A teacher from Ghana wanted to teach his students the basics of Microsoft Word but the impoverished school had little in the way of technology. They had no computers for him to use to give the kids a practical lesson. So the teacher, Richard Appiah Akoto improvised and drew Microsoft Word on the blackboard using colored chalk. He won the internet that day.
He showed overwhelming dedication and commitment to his career by deciding to draw up Word on the blackboard. You wouldn't believe how spot on and perfect his impression of Word is. The amount of effort this required must have been off the charts.
When the internet saw the insane levels of dedication the teacher showed to his students, the picture instantly went viral. Microsoft is now offering the teacher and his middle school free equipment and online help, something which the children would benefit from.
It is a strange fact that the middle school had no computers at all for the children to use. The idea was far fetched at best despite ICT being one of the compulsory subjects which children in Ghana have to pass.
Owura Kwadwo - also known as Richard Appiah Akoto - wrote in his Facebook post "Teaching of ICAT in Ghana's school is very funny. But I love my students and will do what I must to teach them and help them understand."
Microsoft has promised the young man and his school that they will be getting professional help from the giant corporation. Akto has been teaching at the same institute, Betenase M/A Junior High School for about six years now.
Akoto told to Quartz Africa that this isn't the first time he has drawn Microsoft Word on the board - nor was it the last. But the company ensures that that this should be the last time that Akoto manually draws Microsoft Word.
A local entrepreneur from Africa, Rebecca Enonchong tweeted to the company what means Akoto was resorting to in order to get the job done. This is probably what made Akoto's Facebook status viral. "You should get him some proper resources." She added.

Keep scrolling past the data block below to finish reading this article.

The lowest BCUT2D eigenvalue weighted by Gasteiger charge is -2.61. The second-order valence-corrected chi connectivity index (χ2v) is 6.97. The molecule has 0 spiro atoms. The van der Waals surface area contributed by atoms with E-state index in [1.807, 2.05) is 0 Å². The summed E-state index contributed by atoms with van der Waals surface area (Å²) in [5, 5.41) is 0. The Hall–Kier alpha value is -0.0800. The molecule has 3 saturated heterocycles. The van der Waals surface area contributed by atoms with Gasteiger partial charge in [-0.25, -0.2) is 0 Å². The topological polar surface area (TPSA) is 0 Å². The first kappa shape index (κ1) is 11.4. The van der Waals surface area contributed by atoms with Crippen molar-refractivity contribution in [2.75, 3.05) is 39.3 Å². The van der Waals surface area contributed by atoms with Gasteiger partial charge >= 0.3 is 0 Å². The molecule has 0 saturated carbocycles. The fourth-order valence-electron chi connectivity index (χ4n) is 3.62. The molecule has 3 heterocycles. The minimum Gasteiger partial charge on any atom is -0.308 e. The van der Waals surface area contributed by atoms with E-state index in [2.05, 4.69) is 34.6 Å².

This is the typical case for most public school systems in Ghana. Quartz Africa reports that this is the same situation for most public school systems in the country and they all suffer from lack of resources.
How are the children actually going to learn the use of technology and the latest means of innovation if they do not have access to basic amenities such as the computer. Yes - computers are now labeled as 'basic amenities'.
How are most of these children going to compete with their counterparts when they have no access to utilities like electricity, water, a roof over their head and even food. Computers are a far fetched luxurious resource in their world.
Ghana and many African countries which share the same geographical resources are impoverished and a large population is stricken with poverty. Some areas of Africa get so desperate that they resort to eating food made out of mud.
Those of us who have the means should help out in whatever capacity we can, Contribute to established and well reputed charities which have a properly designed plan in place to help out those who are poverty stricken.
While the Ghanaian population is doing what they can to escape out of the crippling poverty, they have numerous challenges such as air and water pollution, destruction of forestry, poor sanitation and regular floods. They require billions in the way of funding to pull through.
While Ghana fares slightly better than other African countries they share their border with, things are not always on the up and up and their economy is characterized by frequent downturns at difficult times which doesn't help the case of school going children.
As is the case with most public school systems, they are mostly underutilized and have a lack of resources. Private schools on the other hand have exorbitant fees which only the absolutely rich can afford, while those with minimal wages suffer.